Today we’re going to learn how to play an arpeggio using two handed tapping. We’ll focus on Dm7 and go over some ways of practicing it. Then we’ll look at how to start using it to improvise over a backing track. The aim is to get to a point where you can play the arpeggio fast and cleanly.
However you also want to be able to use it melodically. Once you get to grips with it you will be able to incorporate tapped arpeggios into your playing. Then you can mix it with other techniques too.
D Minor 7
Below is a diagram of the pattern we will be using. Remeber you can move this up and down the fretboard to get different m7 chord arpeggios. For example playing it starting at the 7th fret would give you Em7.
Its important to understand which notes make up the chord and what the intervals between them are. Once you understand this it will be easier to move the chord around the neck. This will allow you to play inversions of it.
D minor 7 is made up of the following notes:
D – F – A – C
We have a Root, minor third, perfect fifth and a mionor seventh.
Starting from the fifth fret A string we have the root note, D. Then the 3rd, F and the 5th, A. On the G string we have the 7th, C and then we’re back to the root.
As you can see there is a minor 3rd between the D and F. There’s a Major 3rd between the F and the A (The m3 and 5th of the chord). Between the 5th, A and m7, C, there is a minor 3rd interval. You can see this on the high E string between the fifth and eighth frets.
Playing The Tapped Arpeggios
The arpeggio starts with a “hammer on from nowhere”. This means hammering on with the index finger of your fretting hand to get the note without picking. Next hammer on with your pinky to the eighth fret A string. Then tap the twelfth fret with your picking hand. You can use any finger for the tapping but I use my middle finger. This allows me to still hold a pick between my index finger and thumb.
From here we repeat the same technique but on the G string. Hammer on with your index finger on the fifth fret and then hammer the seventh fret with your ring finger. Then tap with the picking hand on the tenth fret.
Finally we reapeat the same techniques a third time on the high E string. Then play the whole lot in reverse to descend back down to the A string using pull offs this time.
How To Practice Tapped Arpeggios
In order to practice this I recommend breaking it down until you are comfortable with each part. First just play the notes on the A string until you get the hang of the technique. Practice each string as a separate part.
Step two is to combine two strings. First we’ll do the A and G string parts, so play all the notes on the A string. Next play the ones on the G string. Then start again so you are ascending but not descending. See the video above if you are unsure. After you get the hang of that you can start playing the same thing but descending the notes as well. Starting from the fifth fret A string all the way to the tenth fret G string. Then back down to the fifth fret A string.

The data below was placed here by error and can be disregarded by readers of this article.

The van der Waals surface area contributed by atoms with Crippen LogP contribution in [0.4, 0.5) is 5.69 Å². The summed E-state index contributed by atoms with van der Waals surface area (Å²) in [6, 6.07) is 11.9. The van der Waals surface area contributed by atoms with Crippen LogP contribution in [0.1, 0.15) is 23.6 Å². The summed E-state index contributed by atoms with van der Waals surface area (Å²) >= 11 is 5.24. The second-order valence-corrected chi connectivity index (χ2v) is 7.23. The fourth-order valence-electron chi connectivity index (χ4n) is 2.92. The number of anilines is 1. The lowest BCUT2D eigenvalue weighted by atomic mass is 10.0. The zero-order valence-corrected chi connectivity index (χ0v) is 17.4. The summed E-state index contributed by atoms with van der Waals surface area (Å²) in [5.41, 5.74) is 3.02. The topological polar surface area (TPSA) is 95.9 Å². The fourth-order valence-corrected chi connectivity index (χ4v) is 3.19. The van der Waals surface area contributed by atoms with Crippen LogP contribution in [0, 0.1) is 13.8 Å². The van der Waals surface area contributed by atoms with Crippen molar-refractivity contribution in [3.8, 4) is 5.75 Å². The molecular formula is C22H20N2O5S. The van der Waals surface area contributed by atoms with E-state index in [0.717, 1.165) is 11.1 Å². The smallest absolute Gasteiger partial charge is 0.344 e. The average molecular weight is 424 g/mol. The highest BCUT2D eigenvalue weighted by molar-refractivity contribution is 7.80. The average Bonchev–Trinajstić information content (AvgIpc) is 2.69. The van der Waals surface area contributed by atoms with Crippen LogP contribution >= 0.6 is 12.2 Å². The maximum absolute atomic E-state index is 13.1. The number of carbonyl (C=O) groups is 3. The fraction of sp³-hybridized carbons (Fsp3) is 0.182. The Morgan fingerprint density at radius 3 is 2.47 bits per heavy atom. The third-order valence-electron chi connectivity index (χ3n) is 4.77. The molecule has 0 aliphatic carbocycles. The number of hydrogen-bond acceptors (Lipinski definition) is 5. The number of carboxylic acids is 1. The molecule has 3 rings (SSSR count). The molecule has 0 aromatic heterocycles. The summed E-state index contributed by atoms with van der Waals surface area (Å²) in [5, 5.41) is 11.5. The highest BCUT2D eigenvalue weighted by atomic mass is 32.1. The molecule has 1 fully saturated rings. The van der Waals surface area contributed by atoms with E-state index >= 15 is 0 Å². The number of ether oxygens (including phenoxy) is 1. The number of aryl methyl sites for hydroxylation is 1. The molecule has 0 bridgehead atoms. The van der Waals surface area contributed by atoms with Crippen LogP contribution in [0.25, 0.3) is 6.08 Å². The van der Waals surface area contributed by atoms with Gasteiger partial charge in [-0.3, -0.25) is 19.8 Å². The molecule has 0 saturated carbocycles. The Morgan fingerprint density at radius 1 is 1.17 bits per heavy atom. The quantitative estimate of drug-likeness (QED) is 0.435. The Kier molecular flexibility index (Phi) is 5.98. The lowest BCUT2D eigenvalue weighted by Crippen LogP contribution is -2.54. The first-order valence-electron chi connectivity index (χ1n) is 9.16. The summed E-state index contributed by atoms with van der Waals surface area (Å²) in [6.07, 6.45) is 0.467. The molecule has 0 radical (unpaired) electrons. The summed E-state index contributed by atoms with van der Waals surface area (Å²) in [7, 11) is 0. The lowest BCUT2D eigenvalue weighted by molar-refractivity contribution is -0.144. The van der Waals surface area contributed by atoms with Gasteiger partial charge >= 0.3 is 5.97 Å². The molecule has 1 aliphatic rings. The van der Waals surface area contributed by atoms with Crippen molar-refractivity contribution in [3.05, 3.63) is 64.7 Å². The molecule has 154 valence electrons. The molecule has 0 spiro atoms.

Finally you are ready to play the whole thing ascending up to the tenth fret E string. Then move back down to the fifth fret A string. Check out the video above! There are more tips and ideas on how to practice tapped arpeggios to make it more fun!
Working Out Inversions
Since we know the intervals between each note we can use this knowledge to play inversions of the arpeggio. This will open up different positions on the neck. An inversion is where you play a chord or arpeggio with a note other than the root in the bass. For example having the 3rd as the lowest note.
Check out the diagram below showing the intervals in our arpeggio. As long as you know which note you are playing you can work out where the next one will be. For example, play the 5th of the arpeggio, A. You know the m7 will be three frets higher (a m3 interval):
|Interval between them:
Using a Related Scale For Improvisation
Once you get the hang of playing the arpeggio we can start to utilise other notes from a related scale. This will help you to come up with melodic ideas when improvising over a backing track.
If we take notes from the D minor scale we can add these in when we are playing the arpeggio. Try using a variety of tapping, hammer ons and pull offs and slides. See the video for an example of this.
The diagram below shows the Arpeggio shape for Dm7 with notes from the D natural minor scale superimposed over it.
Try practicing the arpeggio over a backing track in the key of D minor or a related mode. You can use all the notes from the diagram above.
For example you could tap through the arpeggio up to the tenth fret E string. Then slide to the twelth fret and then descend the arpeggio. Effectively this would extend the Dm7 arpeggio to a Dm9.
Patreon members will have access to the backing track from the video – Click Here.
That’s it for this lesson! Remember you can use the same ideas to practice other arpeggio shapes too. Try it with a Major 7 chord arpeggio or if you’re feeling confident a minor seven flat five (m7b5)! Have fun with it and remember to take your time and practice slowly!
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